• While markets have decided the crisis is over we think we’re not returning to the levels of incomes that we enjoyed before the pandemic hit. Here's why

Will a tech IPO bust drag the market down?


Will a tech IPO bust drag the market down?

Each day brings more news of another huge technology IPO, often by businesses that have never made a profit – and perhaps never will. But there are new signs that this latest tech bubble could be coming to an end.


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Roger is the Founder and Chief Investment Officer of Montgomery Investment Management. Roger brings more than two decades of investment and financial market experience, knowledge and relationships to bear in his role as Chief Investment Officer. Prior to establishing Montgomery, Roger held positions at Ord Minnett Jardine Fleming, BT (Australia) Limited and Merrill Lynch.

This post was contributed by a representative of Montgomery Investment Management Pty Limited (AFSL No. 354564). The principal purpose of this post is to provide factual information and not provide financial product advice. Additionally, the information provided is not intended to provide any recommendation or opinion about any financial product. Any commentary and statements of opinion however may contain general advice only that is prepared without taking into account your personal objectives, financial circumstances or needs. Because of this, before acting on any of the information provided, you should always consider its appropriateness in light of your personal objectives, financial circumstances and needs and should consider seeking independent advice from a financial advisor if necessary before making any decisions. This post specifically excludes personal advice.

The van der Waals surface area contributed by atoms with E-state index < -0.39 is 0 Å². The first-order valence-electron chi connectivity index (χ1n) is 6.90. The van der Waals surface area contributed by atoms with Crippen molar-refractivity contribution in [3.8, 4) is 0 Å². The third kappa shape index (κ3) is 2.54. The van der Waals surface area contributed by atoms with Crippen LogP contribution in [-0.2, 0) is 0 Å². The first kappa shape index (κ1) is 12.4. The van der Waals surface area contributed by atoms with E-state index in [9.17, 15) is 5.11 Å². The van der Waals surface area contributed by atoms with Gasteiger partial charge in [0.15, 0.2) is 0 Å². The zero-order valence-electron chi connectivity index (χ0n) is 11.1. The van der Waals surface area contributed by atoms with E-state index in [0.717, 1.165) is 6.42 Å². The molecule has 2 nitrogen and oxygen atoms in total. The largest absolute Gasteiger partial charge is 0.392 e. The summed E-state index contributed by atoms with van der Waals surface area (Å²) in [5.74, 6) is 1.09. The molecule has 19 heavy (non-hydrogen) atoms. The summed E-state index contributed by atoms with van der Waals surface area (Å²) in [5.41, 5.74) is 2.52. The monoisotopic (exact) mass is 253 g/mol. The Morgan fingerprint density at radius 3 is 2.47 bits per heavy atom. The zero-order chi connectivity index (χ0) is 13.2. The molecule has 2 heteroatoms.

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  1. “More structural difficulties were unleashed by a global financial crises in the 15th century and resonates 600 years later .Over saturated markets ,currency devaluations and lopsided balance of payments that went awary.
    Even with the growing demand for silks and luxury products ,there was only so much that could be absorbed
    It wasn’t that the tastes had changed ,it’s the exchange mechanism went wrong.
    Europe suffered the worst as it had little to give in return even for the best fabrics and ceramics.
    China effectively produced more than it could sell at home and abroad.
    It was called a bullion famine, today we call it a credit crunch”
    Extract from
    The Silk Roads
    A New history of the world
    Peter Frankopan
    Brilliant book that explains an awful lot of how the world was and why it is today

  2. Hi Roger,

    I cannot agree more but I wonder when this will ever stop! I feel it will not because of low historical interest rates. The new norm of interest rates will always be lower than previous. Hence I don’t see how it can stop. It is basically the outcome of GFC, which was never fixed at the core, debt was used to fix debt.


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